Can the Minister confirm that council tax in Aylesbury Vale is below the level assumed by the Government when they calculate their grant support to local authorities? Can he therefore explain the logic of seeking to cap a local authority at a level below that which the Government think is right for it to provide decent public services?
It is three years since we made it absolutely clear that the formula that we use to distribute grant to local authorities makes no assumptions whatever about appropriate spending. That has been made crystal clear to authorities all over the country, and most of them understand it. I hope that the hon. Gentleman will relay that to his authority, if it is still labouring under the illusion that there is some notional level of spending that the Government expect. There is not.
We give good grant settlements to all authorities, including Aylesbury Vale, and we expect all authorities to budget prudently and keep their council tax demand as low as possible. The criteria for capping relate not to the level of council tax but to the increase in budget and the increase in council tax this year. That is a statutory obligation. However, as with the other authorities, I make it quite clear that if Aylesbury Vale wants to make representations on my announcement today, I will of course consider them very carefully indeed during the next 21 days.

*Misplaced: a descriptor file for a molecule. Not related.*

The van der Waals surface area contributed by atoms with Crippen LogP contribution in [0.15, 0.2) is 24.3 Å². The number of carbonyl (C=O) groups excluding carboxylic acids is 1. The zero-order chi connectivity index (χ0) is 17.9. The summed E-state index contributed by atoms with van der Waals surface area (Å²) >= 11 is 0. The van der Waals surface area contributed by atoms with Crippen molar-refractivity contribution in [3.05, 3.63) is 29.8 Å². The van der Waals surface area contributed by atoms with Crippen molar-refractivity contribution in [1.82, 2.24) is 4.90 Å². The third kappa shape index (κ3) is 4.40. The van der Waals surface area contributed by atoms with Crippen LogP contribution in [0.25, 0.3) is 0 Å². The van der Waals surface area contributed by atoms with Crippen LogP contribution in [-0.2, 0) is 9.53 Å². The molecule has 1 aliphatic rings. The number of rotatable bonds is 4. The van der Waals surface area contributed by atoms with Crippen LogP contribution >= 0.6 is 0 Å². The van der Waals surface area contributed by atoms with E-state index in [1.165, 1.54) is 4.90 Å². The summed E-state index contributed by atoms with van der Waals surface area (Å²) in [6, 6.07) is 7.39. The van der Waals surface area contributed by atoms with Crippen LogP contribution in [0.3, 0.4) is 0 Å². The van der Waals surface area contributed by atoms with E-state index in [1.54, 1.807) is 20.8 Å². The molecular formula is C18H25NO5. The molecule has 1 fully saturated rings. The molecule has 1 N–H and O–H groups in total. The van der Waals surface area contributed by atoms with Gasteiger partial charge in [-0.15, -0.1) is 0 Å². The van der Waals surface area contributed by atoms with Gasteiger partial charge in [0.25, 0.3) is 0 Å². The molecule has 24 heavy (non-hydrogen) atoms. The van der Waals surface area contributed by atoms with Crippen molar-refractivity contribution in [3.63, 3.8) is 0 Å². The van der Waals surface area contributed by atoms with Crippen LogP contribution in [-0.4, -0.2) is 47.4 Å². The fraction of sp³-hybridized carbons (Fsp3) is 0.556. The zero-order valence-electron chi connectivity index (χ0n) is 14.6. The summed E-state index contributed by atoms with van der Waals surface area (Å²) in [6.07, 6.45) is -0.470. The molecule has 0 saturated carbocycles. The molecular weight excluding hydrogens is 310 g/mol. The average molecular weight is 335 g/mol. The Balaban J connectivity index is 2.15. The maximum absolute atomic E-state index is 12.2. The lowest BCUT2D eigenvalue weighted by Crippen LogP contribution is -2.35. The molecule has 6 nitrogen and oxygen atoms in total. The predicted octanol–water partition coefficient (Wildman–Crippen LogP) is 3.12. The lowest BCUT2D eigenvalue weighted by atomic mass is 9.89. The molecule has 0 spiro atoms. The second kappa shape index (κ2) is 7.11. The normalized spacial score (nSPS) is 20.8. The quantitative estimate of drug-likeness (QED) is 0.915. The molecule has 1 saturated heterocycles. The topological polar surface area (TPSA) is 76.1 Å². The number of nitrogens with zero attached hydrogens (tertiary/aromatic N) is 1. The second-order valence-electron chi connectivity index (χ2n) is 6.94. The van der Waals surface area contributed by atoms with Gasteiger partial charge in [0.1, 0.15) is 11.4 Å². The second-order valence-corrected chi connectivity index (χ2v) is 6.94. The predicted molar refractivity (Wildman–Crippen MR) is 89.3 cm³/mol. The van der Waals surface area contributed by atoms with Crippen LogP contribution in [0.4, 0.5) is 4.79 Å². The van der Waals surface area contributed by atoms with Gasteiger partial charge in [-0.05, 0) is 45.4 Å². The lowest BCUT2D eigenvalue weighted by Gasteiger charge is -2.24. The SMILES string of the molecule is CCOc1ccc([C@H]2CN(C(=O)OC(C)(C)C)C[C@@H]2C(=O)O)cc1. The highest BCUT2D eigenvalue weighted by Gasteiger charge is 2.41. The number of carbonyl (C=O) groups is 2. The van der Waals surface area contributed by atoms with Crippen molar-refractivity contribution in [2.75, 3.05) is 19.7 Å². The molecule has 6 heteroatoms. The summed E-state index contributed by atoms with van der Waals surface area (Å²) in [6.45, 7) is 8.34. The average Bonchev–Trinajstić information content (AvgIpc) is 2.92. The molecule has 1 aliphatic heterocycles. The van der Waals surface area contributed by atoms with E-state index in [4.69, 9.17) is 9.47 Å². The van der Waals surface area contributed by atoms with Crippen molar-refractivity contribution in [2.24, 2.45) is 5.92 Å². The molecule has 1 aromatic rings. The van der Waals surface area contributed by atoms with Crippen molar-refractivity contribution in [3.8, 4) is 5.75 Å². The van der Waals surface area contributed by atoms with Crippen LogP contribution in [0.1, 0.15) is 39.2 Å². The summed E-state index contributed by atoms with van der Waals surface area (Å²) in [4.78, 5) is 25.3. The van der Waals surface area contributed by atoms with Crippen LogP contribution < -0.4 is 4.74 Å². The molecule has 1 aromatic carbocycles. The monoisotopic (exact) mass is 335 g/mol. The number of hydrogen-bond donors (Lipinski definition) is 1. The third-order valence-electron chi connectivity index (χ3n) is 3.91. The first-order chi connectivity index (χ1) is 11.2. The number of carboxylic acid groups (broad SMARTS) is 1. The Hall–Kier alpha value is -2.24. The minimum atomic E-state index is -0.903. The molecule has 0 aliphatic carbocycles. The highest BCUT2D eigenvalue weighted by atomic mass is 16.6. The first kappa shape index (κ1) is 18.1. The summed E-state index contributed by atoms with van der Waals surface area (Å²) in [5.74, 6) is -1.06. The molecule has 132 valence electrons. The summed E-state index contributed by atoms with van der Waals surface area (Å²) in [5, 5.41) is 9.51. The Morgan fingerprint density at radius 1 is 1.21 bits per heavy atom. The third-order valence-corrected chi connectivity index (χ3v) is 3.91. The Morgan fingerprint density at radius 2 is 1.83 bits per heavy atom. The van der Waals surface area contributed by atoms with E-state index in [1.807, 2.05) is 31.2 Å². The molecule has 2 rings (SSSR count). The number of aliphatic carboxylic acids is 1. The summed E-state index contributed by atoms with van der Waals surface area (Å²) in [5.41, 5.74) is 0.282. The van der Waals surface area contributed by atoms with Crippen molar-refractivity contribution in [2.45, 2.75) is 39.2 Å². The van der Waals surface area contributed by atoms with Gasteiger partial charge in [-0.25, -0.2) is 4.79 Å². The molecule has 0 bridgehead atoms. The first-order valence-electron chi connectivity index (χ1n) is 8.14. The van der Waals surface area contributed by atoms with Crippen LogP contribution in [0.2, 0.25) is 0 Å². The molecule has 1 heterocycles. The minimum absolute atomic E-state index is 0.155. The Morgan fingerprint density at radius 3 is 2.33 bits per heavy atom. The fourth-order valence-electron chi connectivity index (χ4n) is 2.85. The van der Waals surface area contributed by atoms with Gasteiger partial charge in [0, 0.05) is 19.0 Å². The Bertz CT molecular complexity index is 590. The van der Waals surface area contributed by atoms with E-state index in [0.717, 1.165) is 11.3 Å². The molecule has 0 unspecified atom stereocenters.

Does the Minister accept that Hambleton has one of the lowest council taxes and, as my hon. Friend Mr. Pickles said, the lowest in North Yorkshire, which represents prudent spending and value for money? It is also why my husband and I choose to live there. Will the Minister admit that Hambleton finds itself in this position because of fiddled funding from the Government's grants? Why has his Department seen fit to transfer to urban or non-rural councils resources that would otherwise have been budgeted for Hambleton district council?
I am afraid that the hon. Lady has not done her figures very carefully. If she had, she would see that Hambleton district council has received good grant settlements over all recent years: a 4.4 per cent. increase in 2002–3; 3.3 per cent. in 2003–04; 4 per cent. in 2004–05; and 3.4 per cent. in 2005–06. Those are all increases above inflation, but this council has consistently increased council tax by large amounts—12 per cent. in 2002–03; 10.7 per cent. in 2003–04; 9.7 per cent. in 2004–05; and 17.6 per cent. this year, against a shire district average of 4.5 per cent. She should be explaining to her constituents why her council sees the need to increase its council tax by several times the shire district average. I am afraid that her case is not convincing.